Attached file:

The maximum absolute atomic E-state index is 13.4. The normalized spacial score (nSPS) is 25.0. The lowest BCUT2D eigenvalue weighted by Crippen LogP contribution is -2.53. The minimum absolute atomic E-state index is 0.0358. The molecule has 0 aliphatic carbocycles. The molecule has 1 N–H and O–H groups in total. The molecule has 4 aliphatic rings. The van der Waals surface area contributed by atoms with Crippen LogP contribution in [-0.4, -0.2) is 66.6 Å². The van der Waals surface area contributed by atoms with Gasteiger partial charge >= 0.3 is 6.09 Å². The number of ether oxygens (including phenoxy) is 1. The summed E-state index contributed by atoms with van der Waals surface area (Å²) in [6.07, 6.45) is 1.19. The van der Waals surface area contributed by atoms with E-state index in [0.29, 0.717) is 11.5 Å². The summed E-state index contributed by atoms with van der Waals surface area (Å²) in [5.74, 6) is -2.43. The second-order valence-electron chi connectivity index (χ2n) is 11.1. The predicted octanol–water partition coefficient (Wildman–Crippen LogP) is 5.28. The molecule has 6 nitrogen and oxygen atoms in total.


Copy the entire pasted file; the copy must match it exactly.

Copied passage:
The maximum absolute atomic E-state index is 13.4. The normalized spacial score (nSPS) is 25.0. The lowest BCUT2D eigenvalue weighted by Crippen LogP contribution is -2.53. The minimum absolute atomic E-state index is 0.0358. The molecule has 0 aliphatic carbocycles. The molecule has 1 N–H and O–H groups in total. The molecule has 4 aliphatic rings. The van der Waals surface area contributed by atoms with Crippen LogP contribution in [-0.4, -0.2) is 66.6 Å². The van der Waals surface area contributed by atoms with Gasteiger partial charge >= 0.3 is 6.09 Å². The number of ether oxygens (including phenoxy) is 1. The summed E-state index contributed by atoms with van der Waals surface area (Å²) in [6.07, 6.45) is 1.19. The van der Waals surface area contributed by atoms with E-state index in [0.29, 0.717) is 11.5 Å². The summed E-state index contributed by atoms with van der Waals surface area (Å²) in [5.74, 6) is -2.43. The second-order valence-electron chi connectivity index (χ2n) is 11.1. The predicted octanol–water partition coefficient (Wildman–Crippen LogP) is 5.28. The molecule has 6 nitrogen and oxygen atoms in total.